Maggie Scanlan


Margaret Scanlan née Denvir, known as Maggie to her friends, was a pioneer of family law in Scotland, instrumental in raising its profile and building a professional organisation, the Family Law Association, to promote excellence in its study and practice.

Maggie was born in the East End of Glasgow in 1948. She was an exceptionally bright girl who loved debating politics with her parents and friends and, even from primary school days, wanted to become a lawyer. She was educated at Charlotte Street school and despite her rebellious streak, which would be a hallmark of her career, being at odds with the strict convent school atmosphere, she excelled in her academic work.

She entered the University of Glasgow in 1965, the first in her family to go to university. She was initially overwhelmed by university life, feeling that working-class girls didn’t belong there. She quickly adapted to, though, it especially the social side, and enjoyed all the university had to offer, including sneaking into the Men’s Union for late night poker games where she taught the boys a thing or two about five-card draw.

On graduating she found it difficult to gain an apprenticeship. Discrimination against both Catholics, although Maggie was a staunch atheist by this point, and women stood against her. But in 1970 she appeared as a defence witness for a breach of the peace case against a friend. The defence lawyer, Harry Flowers, was impressed by her performance and, on finding out she had an LLB, offered her an apprenticeship there and then. In 1971 she married Michael, a himself a lawyer of note who would go on to become President of the Law Society of Scotland and, in 1973, her only child, Michael Jr, was born.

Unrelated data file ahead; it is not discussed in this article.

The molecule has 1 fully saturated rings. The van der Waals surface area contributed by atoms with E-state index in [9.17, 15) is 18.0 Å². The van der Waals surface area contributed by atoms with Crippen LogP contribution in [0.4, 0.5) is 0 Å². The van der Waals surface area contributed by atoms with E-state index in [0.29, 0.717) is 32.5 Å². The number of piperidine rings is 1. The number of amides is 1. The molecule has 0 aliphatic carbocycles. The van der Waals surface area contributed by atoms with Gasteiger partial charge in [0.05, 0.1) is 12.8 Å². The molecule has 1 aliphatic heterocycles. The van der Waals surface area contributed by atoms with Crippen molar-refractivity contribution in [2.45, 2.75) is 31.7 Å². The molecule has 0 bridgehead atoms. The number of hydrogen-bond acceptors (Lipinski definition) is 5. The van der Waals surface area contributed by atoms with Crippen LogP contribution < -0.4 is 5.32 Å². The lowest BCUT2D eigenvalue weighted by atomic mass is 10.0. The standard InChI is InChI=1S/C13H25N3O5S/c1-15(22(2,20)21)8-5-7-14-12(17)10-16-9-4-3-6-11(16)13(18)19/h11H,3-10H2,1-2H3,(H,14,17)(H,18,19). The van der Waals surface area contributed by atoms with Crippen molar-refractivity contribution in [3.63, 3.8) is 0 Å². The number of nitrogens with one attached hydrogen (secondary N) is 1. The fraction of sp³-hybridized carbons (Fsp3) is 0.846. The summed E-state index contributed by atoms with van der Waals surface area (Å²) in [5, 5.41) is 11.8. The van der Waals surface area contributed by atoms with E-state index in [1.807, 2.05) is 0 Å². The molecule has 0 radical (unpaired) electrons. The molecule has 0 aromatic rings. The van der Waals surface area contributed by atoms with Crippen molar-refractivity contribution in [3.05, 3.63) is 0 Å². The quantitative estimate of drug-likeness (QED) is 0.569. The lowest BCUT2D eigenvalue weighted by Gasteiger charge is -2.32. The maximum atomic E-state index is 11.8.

As was often the case in that era, Maggie had to choose between being a mother or lawyer and, in her son’s early years, she chose to be mother. In the early 1980s she returned to work, going into private practice and specialising in family law. It was around this time that she joined with peers to form the Family Law Association. She was the first editor of its bulletin and also served as chair. Maggie’s own expertise in family law was well known across the Scottish legal community and she was regularly cited in the Legal 500 as one of Scotland’s finest family lawyers, being described in one instance as “a real street fighter of a lawyer”, something she, privately, was exceptionally proud of.

In the 90s, she joined her husband’s firm, Russells Gibson McCaffrey, where she would stay for the remainder of her career. Maggie took a keen interest in the practical aspects of the law and was a member of both the Sheriff Court Rules Council and the Scottish Legal Aid Board. Her commitment to the provision of legal aid in Scotland led to her being awarded an OBE in 2006.

Outside of the law, Maggie was passionate about politics and a proud feminist. She was a tireless campaigner for many causes, especially Strathkelvin Women’s Aid where she offered her legal skills pro bono to those who needed them most. Maggie was also always mindful of the challenges she faced throughout her career as a woman in law and was always happy to support, encourage and advise women at all stages of their legal career. She worked to build a sense of solidarity for women in law and was always proud to see the next generation of female lawyers excel in their profession.

Maggie also had a tremendous sense of fun and mischief and could always be relied upon for a rambling anecdote or pithy putdown. She was a sought-after public speaker and addressed gatherings across Scotland, including at the University of Glasgow, with her direct and witty views on all things legal.

Maggie passed away in January 2018 and her death was met with sadness across the Scottish legal community and beyond. She was a first-class lawyer whose advocacy for family law and support for women in the law had a huge impact on the practice of law in Scotland. She was an exceptionally proud graduate of the University of Glasgow, not just for the education she received there but for the friendships she made and which continued throughout her life and career.

Her son ended up working for one of her former lecturers, Elspeth Attwooll during her time as an MEP. He asked Elspeth “Do you remember an undergraduate called Maggie Denvir?” Elspeth thought for a moment and said: “Small woman, talked a lot, didn’t always show up for lectures.”. Maggie was a memorable woman.